In dealing with substance abuse issues, one defense available to employers under the ADA is the “direct threat” defense. Under the regulations, a “direct threat” means “a significant risk of substantial harm to the health or safety of the individual or others that cannot be eliminated or reduced by reasonable accommodation. The determination that an individual poses a ‘direct threat’ shall be based on an individualized assessment of the individual’s present ability to safely perform the essential functions of the job.” 29 C.F.R. §1630.2. This assessment shall be based on a reasonable medical judgment relying on the most current medical knowledge and/or the best available objective evidence. In determining whether an individual would pose a “direct threat,” the factors to be considered include: (a) the duration of the risk; (b) the nature and severity of the potential harm; (c) the likelihood that the potential harm will occur; and (d) the imminence of the potential harm. An employer may institute a job qualification that an employee must not pose a direct threat to the health and safety of others in the workplace, even if reliance on the qualification might screen out or tend to screen out, or otherwise deny a job or benefit to, an individual with a disability.

With respect to drug use and addiction, the ADA terms “disability” and “qualified individual with a disability” do not include individuals currently engaging in illegal drug use, when the covered entity acts on the basis of such drug use. However, the terms “disability” and “qualified individual with a disability” may not exclude an individual who:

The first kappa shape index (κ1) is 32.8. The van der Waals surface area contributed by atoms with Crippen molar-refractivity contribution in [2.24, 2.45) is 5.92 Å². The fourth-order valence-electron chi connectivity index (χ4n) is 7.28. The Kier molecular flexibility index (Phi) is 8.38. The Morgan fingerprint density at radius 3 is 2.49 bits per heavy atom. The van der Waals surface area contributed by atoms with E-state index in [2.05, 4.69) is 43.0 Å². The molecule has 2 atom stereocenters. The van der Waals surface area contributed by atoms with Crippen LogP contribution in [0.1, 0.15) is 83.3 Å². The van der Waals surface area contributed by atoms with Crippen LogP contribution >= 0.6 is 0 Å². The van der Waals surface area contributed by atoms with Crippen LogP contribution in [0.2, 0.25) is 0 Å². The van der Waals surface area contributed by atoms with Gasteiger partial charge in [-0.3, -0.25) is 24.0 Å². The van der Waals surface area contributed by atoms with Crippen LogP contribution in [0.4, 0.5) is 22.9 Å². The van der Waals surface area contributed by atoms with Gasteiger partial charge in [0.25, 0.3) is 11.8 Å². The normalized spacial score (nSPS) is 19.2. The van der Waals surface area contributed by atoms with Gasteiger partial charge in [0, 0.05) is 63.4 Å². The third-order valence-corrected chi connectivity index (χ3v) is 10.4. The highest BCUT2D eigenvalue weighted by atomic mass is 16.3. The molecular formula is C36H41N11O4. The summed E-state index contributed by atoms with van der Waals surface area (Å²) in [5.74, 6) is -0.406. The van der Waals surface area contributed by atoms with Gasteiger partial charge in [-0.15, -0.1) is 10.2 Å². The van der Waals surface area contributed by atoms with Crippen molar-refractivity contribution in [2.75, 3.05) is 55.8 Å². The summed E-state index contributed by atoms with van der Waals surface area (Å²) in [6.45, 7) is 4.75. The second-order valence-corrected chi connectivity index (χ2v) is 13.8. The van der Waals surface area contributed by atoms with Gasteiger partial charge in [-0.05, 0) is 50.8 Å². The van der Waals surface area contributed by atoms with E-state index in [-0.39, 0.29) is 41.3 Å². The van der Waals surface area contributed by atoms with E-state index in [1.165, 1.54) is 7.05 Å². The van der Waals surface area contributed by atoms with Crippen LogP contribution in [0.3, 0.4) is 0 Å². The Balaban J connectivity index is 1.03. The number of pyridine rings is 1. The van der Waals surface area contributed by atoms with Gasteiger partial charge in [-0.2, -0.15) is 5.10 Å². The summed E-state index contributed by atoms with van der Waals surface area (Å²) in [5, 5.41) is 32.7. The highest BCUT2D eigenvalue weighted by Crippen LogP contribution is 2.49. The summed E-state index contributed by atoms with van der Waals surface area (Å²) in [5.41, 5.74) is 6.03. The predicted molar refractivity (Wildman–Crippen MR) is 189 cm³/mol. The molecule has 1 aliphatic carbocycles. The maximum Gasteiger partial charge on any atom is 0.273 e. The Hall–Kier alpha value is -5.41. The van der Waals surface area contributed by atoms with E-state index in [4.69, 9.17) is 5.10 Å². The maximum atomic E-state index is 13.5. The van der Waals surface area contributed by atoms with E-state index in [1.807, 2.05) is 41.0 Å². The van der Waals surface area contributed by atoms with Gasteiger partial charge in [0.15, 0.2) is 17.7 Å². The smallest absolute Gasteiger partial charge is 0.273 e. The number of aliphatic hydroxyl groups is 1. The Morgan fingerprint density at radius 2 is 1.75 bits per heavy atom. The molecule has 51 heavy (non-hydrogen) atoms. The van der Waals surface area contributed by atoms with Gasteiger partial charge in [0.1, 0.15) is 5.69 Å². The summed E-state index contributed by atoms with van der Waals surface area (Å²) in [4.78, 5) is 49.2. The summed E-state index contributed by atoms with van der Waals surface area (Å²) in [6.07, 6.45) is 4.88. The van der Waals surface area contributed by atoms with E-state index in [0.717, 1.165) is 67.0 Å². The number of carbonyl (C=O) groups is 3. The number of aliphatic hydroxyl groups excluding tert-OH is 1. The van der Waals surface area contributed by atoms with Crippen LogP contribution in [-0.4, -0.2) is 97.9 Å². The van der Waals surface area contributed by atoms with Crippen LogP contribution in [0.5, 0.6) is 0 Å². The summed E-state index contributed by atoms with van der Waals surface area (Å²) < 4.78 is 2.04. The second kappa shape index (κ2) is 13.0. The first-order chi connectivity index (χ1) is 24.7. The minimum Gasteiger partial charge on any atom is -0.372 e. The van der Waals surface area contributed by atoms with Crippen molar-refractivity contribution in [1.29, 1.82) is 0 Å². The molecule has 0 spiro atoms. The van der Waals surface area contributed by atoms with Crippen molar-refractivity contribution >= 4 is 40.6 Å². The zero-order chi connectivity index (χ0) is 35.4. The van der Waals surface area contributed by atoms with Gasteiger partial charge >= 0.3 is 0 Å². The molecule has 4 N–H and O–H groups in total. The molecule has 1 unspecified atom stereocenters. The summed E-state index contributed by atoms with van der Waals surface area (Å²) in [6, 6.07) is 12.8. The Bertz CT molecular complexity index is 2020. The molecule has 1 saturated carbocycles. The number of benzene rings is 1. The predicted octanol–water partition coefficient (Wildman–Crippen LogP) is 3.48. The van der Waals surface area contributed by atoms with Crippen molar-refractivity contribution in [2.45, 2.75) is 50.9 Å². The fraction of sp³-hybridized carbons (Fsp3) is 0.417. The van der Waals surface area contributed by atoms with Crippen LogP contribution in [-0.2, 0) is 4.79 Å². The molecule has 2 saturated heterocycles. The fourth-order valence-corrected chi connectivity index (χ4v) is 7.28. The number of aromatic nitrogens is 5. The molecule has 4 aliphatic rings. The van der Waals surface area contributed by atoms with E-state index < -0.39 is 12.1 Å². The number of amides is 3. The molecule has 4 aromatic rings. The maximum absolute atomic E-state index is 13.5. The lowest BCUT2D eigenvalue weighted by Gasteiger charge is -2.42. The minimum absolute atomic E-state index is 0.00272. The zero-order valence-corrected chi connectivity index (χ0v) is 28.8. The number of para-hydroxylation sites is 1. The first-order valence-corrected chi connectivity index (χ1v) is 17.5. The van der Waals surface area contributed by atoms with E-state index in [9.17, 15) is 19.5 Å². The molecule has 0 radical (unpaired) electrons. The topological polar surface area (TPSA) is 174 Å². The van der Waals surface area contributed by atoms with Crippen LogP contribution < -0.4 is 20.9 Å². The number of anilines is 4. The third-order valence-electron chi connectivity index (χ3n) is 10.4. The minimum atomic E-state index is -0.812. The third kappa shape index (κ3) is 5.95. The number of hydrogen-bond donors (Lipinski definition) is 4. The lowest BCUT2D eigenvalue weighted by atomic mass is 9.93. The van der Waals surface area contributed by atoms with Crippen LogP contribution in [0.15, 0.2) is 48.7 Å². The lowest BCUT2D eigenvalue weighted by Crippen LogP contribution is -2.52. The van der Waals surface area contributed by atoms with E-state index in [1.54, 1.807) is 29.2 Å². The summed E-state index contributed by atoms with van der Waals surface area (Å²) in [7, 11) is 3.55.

• Has successfully completed a supervised drug rehabilitation program and is no longer engaging in illegal drug use, or has otherwise been rehabilitated successfully and is no longer engaging in the illegal drug use; or
  • Is participating in a supervised rehabilitation program and is no longer engaging in such use; or
  • Is erroneously regarded as engaging in such use, but is not engaging in such use.

Challenges for an employer occur in determining when someone may be a “current user” or engages in “casual use” and is not “addicted.” Casual use is not a disability under the ADA, as only individuals who are addicted to drugs, have a history of addiction, or who are regarded as being addicted, demonstrate “impairment” under the law. The United States Equal Employment Opportunity Commission (EEOC) has defined “current” to mean that the illegal drug use occurred “recently enough” to justify an employer’s “reasonable belief” that drug use is an ongoing problem.